FARMINGTON — Community members are invited to join Cascade Brook School students and staff in a “Community Read,” a week-long event planned for the first week of May.
The entire school including secretaries and janitors are currently reading a sweet, humorous tale of a young girl who develops “rules for life” for a brother with autism. With the help of a literacy grant from the Rotary Club, 400 copies of the book, “Rules,” written by Maine author Cynthia Lord were purchased with copies now available at the school and Farmington Public Library, said school librarian Patricia Flint and Volunteer Coordinator Pauline Rodrigue, organizers of the event.
This is the third activity geared around the school’s goal this year of improving school climate and respect, Flint said.
Along with a day of cooperative games and a day at Titcomb Ski slope planned for just having fun together, this week of activities highlights not only the importance of reading, but also the need for empathy for other students who face special challenges and are people with feelings, too, Rodrigue said.
While some Rotarians have agreed to read the book and participate in small student and community-member book discussions, the Rotarians are also preparing gifts for the school. The gift of a picnic table and umbrella will allow students to play games with students in the special education classes, Flint said. Rotarians are also seeking to donate appropriate games.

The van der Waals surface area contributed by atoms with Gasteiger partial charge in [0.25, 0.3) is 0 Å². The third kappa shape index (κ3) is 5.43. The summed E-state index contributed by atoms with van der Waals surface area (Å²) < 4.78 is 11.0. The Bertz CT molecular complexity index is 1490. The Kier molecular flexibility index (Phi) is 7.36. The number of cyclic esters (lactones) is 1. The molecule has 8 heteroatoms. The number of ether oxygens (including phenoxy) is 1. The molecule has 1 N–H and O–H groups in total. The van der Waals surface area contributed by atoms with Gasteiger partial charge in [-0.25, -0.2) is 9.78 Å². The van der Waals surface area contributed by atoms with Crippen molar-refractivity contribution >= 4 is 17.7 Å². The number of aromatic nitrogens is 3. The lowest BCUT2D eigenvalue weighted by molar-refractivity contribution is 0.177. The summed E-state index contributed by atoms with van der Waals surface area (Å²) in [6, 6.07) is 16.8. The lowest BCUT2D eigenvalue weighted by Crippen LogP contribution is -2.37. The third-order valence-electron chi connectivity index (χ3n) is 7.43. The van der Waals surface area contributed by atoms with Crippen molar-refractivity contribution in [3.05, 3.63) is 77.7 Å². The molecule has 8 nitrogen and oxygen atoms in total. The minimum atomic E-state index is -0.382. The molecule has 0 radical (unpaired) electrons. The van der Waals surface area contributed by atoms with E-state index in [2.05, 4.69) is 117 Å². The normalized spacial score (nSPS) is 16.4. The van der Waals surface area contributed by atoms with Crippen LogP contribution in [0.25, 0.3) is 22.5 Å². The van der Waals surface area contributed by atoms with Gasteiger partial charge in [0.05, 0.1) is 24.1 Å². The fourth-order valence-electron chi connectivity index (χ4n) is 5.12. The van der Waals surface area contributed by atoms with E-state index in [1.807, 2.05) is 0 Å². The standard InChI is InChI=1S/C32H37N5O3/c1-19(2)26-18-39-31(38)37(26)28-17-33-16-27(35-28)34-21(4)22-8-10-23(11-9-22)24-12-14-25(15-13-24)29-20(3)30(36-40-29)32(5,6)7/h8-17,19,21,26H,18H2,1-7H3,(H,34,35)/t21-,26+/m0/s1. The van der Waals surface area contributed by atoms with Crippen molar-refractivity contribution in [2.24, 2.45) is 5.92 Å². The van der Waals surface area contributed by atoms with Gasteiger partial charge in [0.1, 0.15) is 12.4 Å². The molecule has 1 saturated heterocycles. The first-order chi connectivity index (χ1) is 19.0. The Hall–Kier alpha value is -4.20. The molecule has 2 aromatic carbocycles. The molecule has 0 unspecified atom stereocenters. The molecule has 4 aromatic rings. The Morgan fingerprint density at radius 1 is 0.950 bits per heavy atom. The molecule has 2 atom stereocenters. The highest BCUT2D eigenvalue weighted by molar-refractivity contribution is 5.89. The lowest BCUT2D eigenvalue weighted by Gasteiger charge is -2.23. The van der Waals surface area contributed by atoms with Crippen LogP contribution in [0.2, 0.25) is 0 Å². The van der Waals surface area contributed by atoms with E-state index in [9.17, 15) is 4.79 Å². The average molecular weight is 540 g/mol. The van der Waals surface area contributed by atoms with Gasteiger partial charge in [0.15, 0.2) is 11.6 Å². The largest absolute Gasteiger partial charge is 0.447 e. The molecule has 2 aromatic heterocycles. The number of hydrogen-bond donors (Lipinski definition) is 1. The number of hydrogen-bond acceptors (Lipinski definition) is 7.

The Farmington Rotary under the leadership of President Pam West, whose main interest is literacy this year, made a $1,000 donation and it was matched by a Rotary district donation, said Rodrigue, who is also a Rotarian herself.
Highlights of the week include a day-long visit from the Maine author, Lord, from Thompson planned for May 3 when she’ll provide presentations about writing. During a breakfast and after-school session she will be available to sign copies of the book, Flint said.
Small student and community book discussions will be held on May 5. A parent panel discussion including Dr. Iris Silverstein, a local physician trained in treating learning disorders, and parents of children with special needs is planned for May 6, and on May 7 a sibling and student panel is planned.
Activities within the classrooms are also planned including some that will allow students to experience what it’s like to have a disability and how some students just can’t do things the way most students do, Rodrigue said.
Last year when local bookstore owner, Kenny Brechner, told Flint and Rodrigue about a similar Community Read program held at a Messalonskee school, they started dreaming, Flint said.
“All the pieces of the puzzle came together,” Rodrigue said. After receiving the grant in February, plans for activities around the book were started. With the purchase of the books, similar programs within the RSU 9 school district could be developed, she said.
Classes have started reading the book, a quick read, appropriate for all ages. It’s a tender, humorous coming-of-age novel with lots of empathy and learning of what it means to really be a friend, Rodrigue said.